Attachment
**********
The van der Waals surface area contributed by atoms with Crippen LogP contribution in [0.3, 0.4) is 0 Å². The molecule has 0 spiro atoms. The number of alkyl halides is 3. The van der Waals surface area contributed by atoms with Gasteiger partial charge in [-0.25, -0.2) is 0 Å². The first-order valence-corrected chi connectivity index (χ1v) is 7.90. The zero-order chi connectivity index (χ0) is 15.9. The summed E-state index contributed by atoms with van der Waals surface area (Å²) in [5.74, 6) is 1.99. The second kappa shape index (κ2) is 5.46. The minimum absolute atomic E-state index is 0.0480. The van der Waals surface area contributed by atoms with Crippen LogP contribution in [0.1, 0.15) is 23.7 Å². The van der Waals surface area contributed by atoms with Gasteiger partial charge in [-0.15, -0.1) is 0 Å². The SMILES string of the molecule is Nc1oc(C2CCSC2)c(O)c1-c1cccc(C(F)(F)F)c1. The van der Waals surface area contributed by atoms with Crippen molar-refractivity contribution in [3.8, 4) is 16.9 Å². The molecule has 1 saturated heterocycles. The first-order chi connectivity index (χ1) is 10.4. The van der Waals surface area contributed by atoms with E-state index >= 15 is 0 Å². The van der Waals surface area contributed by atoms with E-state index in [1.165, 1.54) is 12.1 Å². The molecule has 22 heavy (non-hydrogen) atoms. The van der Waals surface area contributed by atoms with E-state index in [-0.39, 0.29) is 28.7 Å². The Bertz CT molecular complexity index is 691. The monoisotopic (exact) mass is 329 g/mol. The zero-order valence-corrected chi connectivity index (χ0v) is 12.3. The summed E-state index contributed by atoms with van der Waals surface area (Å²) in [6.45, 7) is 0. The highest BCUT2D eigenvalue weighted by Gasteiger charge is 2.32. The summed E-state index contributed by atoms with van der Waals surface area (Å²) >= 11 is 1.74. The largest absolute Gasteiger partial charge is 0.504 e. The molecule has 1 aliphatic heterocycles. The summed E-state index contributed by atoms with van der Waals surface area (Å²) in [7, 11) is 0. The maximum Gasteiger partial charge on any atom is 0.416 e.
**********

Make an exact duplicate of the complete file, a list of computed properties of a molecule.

The van der Waals surface area contributed by atoms with Crippen LogP contribution in [0.3, 0.4) is 0 Å². The molecule has 0 spiro atoms. The number of alkyl halides is 3. The van der Waals surface area contributed by atoms with Gasteiger partial charge in [-0.25, -0.2) is 0 Å². The first-order valence-corrected chi connectivity index (χ1v) is 7.90. The zero-order chi connectivity index (χ0) is 15.9. The summed E-state index contributed by atoms with van der Waals surface area (Å²) in [5.74, 6) is 1.99. The second kappa shape index (κ2) is 5.46. The minimum absolute atomic E-state index is 0.0480. The van der Waals surface area contributed by atoms with Crippen LogP contribution in [0.1, 0.15) is 23.7 Å². The van der Waals surface area contributed by atoms with Gasteiger partial charge in [-0.15, -0.1) is 0 Å². The SMILES string of the molecule is Nc1oc(C2CCSC2)c(O)c1-c1cccc(C(F)(F)F)c1. The van der Waals surface area contributed by atoms with Crippen molar-refractivity contribution in [3.8, 4) is 16.9 Å². The molecule has 1 saturated heterocycles. The first-order chi connectivity index (χ1) is 10.4. The van der Waals surface area contributed by atoms with E-state index >= 15 is 0 Å². The van der Waals surface area contributed by atoms with E-state index in [1.165, 1.54) is 12.1 Å². The molecule has 22 heavy (non-hydrogen) atoms. The van der Waals surface area contributed by atoms with E-state index in [-0.39, 0.29) is 28.7 Å². The Bertz CT molecular complexity index is 691. The monoisotopic (exact) mass is 329 g/mol. The zero-order valence-corrected chi connectivity index (χ0v) is 12.3. The summed E-state index contributed by atoms with van der Waals surface area (Å²) in [6.45, 7) is 0. The highest BCUT2D eigenvalue weighted by Gasteiger charge is 2.32. The summed E-state index contributed by atoms with van der Waals surface area (Å²) >= 11 is 1.74. The largest absolute Gasteiger partial charge is 0.504 e. The molecule has 1 aliphatic heterocycles. The summed E-state index contributed by atoms with van der Waals surface area (Å²) in [7, 11) is 0. The maximum Gasteiger partial charge on any atom is 0.416 e.